FSA has published a policy statement and rules which represent the outcome of the Mortgage Market Review (MMR). FSA says most of its December 2011 proposals are unchanged but it has rethought its approach in some areas. The suite of rules, which will take effect mainly on 26 April 2014, will have wide-ranging effects. FSA has enshrined three elements of the responsible lending reforms into the MMR rules – affordability assessments, interest rate stress tests and assessing affordability on a capital and interest basis. Key aspects of the new regime are:
- affordability: all customers must provide proof of their income as part of satisfying lenders that they can afford the mortgage;
- most mortgage sales will require advice and every seller must hold a relevant mortgage qualification;
- replacing the Initial Disclosure Document (IDD) with a requirement for firms to disclose "key messages" to customers, with changed trigger points for presentation of the key features information;
- higher loan-to-value lending is not banned, particularly for first-time borrowers, and interest-only mortgages will be allowed only if the borrower shows a credible repayment strategy;
- a "switch off" of the affordability requirements for existing customers (see below);
- giving flexibility in lending to older customers, the self-employed and entrepreneurs, and allowing high-net-worth customers to take out mortgages on an execution-only basis if they agree to opt out of suitability requirements;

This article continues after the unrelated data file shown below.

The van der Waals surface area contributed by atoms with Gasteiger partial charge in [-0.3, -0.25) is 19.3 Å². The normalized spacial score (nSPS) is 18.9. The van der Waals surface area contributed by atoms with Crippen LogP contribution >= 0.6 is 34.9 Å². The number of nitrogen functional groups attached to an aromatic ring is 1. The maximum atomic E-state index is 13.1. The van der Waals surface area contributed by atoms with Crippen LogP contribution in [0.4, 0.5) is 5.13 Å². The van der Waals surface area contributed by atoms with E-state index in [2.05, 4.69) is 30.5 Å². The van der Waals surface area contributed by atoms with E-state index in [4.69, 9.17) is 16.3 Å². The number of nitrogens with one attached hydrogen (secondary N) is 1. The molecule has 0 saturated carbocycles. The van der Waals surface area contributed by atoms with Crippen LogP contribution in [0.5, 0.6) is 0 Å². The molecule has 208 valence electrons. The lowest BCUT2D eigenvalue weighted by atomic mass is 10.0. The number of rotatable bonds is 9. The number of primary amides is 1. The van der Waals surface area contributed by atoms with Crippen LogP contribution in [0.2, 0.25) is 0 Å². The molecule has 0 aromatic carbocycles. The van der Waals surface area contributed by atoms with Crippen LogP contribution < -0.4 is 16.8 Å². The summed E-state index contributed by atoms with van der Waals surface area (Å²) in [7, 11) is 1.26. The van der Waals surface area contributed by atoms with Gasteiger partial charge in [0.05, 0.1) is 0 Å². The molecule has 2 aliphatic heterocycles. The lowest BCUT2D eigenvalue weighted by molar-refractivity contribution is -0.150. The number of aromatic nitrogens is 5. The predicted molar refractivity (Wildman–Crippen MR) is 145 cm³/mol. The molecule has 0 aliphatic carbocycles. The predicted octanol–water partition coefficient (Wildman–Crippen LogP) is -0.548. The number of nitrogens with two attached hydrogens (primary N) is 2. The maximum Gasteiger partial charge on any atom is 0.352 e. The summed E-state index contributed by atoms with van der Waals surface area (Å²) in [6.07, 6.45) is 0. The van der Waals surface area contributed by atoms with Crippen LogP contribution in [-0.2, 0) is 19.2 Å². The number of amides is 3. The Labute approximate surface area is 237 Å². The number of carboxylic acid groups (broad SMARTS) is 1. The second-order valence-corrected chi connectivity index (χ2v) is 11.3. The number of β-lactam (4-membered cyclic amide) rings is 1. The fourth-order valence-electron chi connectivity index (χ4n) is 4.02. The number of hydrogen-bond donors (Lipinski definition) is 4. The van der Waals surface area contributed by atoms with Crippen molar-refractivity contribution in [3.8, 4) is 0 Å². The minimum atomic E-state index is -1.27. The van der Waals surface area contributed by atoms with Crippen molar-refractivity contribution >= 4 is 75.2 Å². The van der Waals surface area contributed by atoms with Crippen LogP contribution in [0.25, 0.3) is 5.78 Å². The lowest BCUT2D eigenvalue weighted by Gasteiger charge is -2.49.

- a requirement that customers exercising a right to buy must get mortgage advice;
- a requirement for customers getting a second charge shared equity loan to show they can afford payments on this loan as well as the mortgage; and
- rules for dealing with credit-impaired borrowers.
The main changes are:
- to introduce transitional rules to enable lenders to make exceptions to the rules on responsible lending where necessary to help "mortgage prisoners" remortgage, provided the outstanding amount to be repaid does not change;
- to clarify that simple contract variations where the repayable amount does not change can be carried out on a non-advised basis, but sales generally must be advised; and
- introducing a tailored approach for high-net-worth customers and business customers who borrow against their home. One element of this approach will be to allow these customers to opt out of advice.
FSA is also imposing enhanced prudential requirements on non-bank lenders, and will assess how to make these new requirements clear. The new rules will amend several parts of the Handbook, but mainly the Mortgages and Home Finance: Conduct of Business Sourcebook (MCOB). (Source: FSA Makes MMR Rules)